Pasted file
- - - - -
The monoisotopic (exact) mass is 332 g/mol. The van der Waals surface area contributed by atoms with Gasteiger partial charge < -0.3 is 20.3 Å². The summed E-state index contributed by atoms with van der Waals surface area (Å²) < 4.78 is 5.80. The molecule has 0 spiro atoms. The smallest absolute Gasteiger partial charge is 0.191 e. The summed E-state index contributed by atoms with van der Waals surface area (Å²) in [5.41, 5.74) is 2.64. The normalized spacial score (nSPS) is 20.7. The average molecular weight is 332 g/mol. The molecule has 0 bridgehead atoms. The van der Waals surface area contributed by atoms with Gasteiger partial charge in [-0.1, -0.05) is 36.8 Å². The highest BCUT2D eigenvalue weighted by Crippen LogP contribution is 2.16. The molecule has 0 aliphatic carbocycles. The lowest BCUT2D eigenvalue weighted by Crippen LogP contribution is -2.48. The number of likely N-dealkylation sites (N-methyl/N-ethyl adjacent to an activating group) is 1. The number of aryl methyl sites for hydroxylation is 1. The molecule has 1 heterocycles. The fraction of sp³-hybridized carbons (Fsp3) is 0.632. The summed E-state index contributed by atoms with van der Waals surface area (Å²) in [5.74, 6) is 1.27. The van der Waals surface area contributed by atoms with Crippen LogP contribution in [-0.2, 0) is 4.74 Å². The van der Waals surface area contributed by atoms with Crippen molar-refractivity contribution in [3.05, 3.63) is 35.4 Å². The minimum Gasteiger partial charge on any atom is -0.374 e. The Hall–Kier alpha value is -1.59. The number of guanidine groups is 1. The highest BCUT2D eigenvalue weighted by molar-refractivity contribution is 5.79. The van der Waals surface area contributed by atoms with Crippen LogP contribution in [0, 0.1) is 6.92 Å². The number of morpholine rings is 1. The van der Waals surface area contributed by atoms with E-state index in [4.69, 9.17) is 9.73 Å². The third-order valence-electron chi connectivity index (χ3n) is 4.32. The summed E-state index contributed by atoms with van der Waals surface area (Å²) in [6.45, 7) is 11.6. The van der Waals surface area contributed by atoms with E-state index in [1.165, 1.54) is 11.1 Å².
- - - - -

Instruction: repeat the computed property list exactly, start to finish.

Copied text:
The monoisotopic (exact) mass is 332 g/mol. The van der Waals surface area contributed by atoms with Gasteiger partial charge < -0.3 is 20.3 Å². The summed E-state index contributed by atoms with van der Waals surface area (Å²) < 4.78 is 5.80. The molecule has 0 spiro atoms. The smallest absolute Gasteiger partial charge is 0.191 e. The summed E-state index contributed by atoms with van der Waals surface area (Å²) in [5.41, 5.74) is 2.64. The normalized spacial score (nSPS) is 20.7. The average molecular weight is 332 g/mol. The molecule has 0 bridgehead atoms. The van der Waals surface area contributed by atoms with Gasteiger partial charge in [-0.1, -0.05) is 36.8 Å². The highest BCUT2D eigenvalue weighted by Crippen LogP contribution is 2.16. The molecule has 0 aliphatic carbocycles. The lowest BCUT2D eigenvalue weighted by Crippen LogP contribution is -2.48. The number of likely N-dealkylation sites (N-methyl/N-ethyl adjacent to an activating group) is 1. The number of aryl methyl sites for hydroxylation is 1. The molecule has 1 heterocycles. The fraction of sp³-hybridized carbons (Fsp3) is 0.632. The summed E-state index contributed by atoms with van der Waals surface area (Å²) in [5.74, 6) is 1.27. The van der Waals surface area contributed by atoms with Crippen LogP contribution in [-0.2, 0) is 4.74 Å². The van der Waals surface area contributed by atoms with Crippen molar-refractivity contribution in [3.05, 3.63) is 35.4 Å². The minimum Gasteiger partial charge on any atom is -0.374 e. The Hall–Kier alpha value is -1.59. The number of guanidine groups is 1. The highest BCUT2D eigenvalue weighted by molar-refractivity contribution is 5.79. The van der Waals surface area contributed by atoms with Crippen LogP contribution in [0, 0.1) is 6.92 Å². The number of morpholine rings is 1. The van der Waals surface area contributed by atoms with E-state index in [4.69, 9.17) is 9.73 Å². The third-order valence-electron chi connectivity index (χ3n) is 4.32. The summed E-state index contributed by atoms with van der Waals surface area (Å²) in [6.45, 7) is 11.6. The van der Waals surface area contributed by atoms with E-state index in [1.165, 1.54) is 11.1 Å².